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BANDWIDTH EFFICIENT DELIVERY OF GAMES

IP.com Disclosure Number: IPCOM000028899D
Publication Date: 2004-Jun-07
Document File: 7 page(s) / 46K

Publishing Venue

The IP.com Prior Art Database

Related People

Robert Litwin Louis, Jr.: INVENTOR [+3]

Abstract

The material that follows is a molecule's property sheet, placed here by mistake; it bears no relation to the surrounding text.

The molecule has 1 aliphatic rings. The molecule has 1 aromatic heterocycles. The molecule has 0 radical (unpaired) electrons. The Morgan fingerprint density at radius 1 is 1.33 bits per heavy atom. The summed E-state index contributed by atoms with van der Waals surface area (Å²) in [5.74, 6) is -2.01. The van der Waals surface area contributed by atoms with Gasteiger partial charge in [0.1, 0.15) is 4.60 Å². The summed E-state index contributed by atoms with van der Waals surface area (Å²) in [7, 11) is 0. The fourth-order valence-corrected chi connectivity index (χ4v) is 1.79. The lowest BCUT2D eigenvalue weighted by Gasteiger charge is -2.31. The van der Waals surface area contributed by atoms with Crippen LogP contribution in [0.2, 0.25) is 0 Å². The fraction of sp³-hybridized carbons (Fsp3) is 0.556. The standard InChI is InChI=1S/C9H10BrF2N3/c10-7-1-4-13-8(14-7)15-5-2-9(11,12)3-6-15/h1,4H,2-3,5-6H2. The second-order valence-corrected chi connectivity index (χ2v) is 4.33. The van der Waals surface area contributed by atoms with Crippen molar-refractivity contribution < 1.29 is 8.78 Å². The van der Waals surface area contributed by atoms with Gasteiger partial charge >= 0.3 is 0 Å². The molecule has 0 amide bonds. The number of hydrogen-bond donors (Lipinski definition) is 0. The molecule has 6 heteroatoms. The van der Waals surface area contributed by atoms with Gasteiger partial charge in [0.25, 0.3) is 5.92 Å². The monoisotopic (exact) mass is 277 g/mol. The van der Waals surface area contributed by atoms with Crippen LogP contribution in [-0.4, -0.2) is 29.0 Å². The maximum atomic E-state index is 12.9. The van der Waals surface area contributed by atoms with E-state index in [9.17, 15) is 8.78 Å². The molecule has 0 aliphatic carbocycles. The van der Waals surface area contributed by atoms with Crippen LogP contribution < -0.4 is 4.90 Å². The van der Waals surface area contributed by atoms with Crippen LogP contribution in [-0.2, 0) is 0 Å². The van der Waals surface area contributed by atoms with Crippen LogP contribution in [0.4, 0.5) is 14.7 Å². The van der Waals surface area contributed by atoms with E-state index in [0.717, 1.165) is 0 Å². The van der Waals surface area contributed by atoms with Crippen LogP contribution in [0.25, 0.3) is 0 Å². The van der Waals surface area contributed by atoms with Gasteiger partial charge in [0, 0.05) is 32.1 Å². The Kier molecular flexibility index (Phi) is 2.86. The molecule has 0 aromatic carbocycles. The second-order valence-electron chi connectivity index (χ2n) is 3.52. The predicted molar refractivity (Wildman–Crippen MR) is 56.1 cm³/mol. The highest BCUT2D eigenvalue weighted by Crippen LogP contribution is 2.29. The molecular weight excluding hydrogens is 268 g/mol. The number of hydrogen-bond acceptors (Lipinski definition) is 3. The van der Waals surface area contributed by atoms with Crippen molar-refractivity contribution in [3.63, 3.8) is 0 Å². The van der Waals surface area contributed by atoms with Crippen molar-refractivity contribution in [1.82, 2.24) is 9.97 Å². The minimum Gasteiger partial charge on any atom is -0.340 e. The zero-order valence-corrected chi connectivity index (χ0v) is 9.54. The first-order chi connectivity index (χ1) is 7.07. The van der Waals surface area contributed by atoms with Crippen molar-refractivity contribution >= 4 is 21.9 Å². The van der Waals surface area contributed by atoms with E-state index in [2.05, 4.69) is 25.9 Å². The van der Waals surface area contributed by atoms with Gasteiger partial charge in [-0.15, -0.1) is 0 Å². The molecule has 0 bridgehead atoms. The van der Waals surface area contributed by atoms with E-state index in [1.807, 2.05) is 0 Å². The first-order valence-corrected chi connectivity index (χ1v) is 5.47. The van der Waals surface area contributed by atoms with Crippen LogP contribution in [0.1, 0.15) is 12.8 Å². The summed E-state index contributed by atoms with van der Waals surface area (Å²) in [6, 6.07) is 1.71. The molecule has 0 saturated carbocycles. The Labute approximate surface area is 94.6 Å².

The idea of the invention is to use communication technology to perform bandwidth efficient delivery of rented or purchased video games played on video game consoles (e.g., Xbox, Playstation 2, etc). Currently, purchasing or renting a game involves going to a store to perform the transaction. This is particularly cumbersome with regards to renting a game because the game typically needs to be returned in a week. Unlike a movie, which can be watched in a few hours, games typically take a long time to solve (20 or 40 hours or more). Thus it is difficult to actually "solve" or complete a game during a week's period and the user needs to return to the store to re-rent the game if he is interested in completing it. The idea of this invention is to use video on demand technology and modify such technology to deliver computer or video games. These modifications are explained for two scenarios: Scenario 1: Set top-based storage In this scenario, a user can request a game via a web site interface (alternatively, the interface can be via the television). When requesting a game, the user can choose an option to either rent or purchase the game. Renting the game will enable the user to play the game for a given time period, whereas purchasing the game will enable the user to play the game for an unlimited time period. The request for the game will be sent over the Internet to a central server that contains a digital library of games. The data for the game will be sent via the Internet to the local cache server that is nearest to the user. This transfer of the game data occurs over several hours (e.g., 12 or 24 hours) during times of low network usage (e.g., at night). Once the game is completely on a cache server it can be downloaded onto the user's set top box using a similar low network usage period. It should be noted that, if the game is popular, it might already be on the cache server and this reduces the bandwidth requirements and download time. Once the game is on the user's set top box in the home, the game can be played. In this scenario, the game is stored on the set top box's hard drive. See Figure 1, for a block diagram representing an embodiment of this scenario. Figure 3 shows a flow chart for implementing an embodiment for this scenario. Figure 4 shows a block diagram of the components used for implementing this scenario using a set top box. Scenario 2: Console-based storage This scenario is the same as scenario 1 except that the game is stored directly on the game console instead of on the set top box. The game console would perform file accesses directly from a hard drive in the game console. It should be noted that most gaming consoles on the market already have a broadband connection (currently intended for playing online games). See Figure 2, for a block diagram representing an embodiment of this scenario. Figure 5 shows a block diagram of the components used for implementing this scenario using a game console. When a game is purchased for either scenario (1 or 2), a user then can keep the game on the hard drive of a set top box or game console storing the game. Preferably, the digital rights management of the game is changed from a "rental" setting to a "bought game" setting. Otherwise, when a rental period expires, the game will automatically be disabled and deleted from the hard drive storing the game. Figure 1 discloses an exemplary system for transferring game information over a video on demand network to a set top box. Figure 2 discloses an exemplary system for transferring game information over a video on demand network to a game console. Figure 3 discloses a flowchart of a method for transferring game information over a video on demand network to a set top box. Figure 4 discloses an exemplary system for a set top box capable of receiving game information over a video on demand network. Figure 5 discloses an exemplary embodiment of a game console capable of receiving game information over a video on demand network.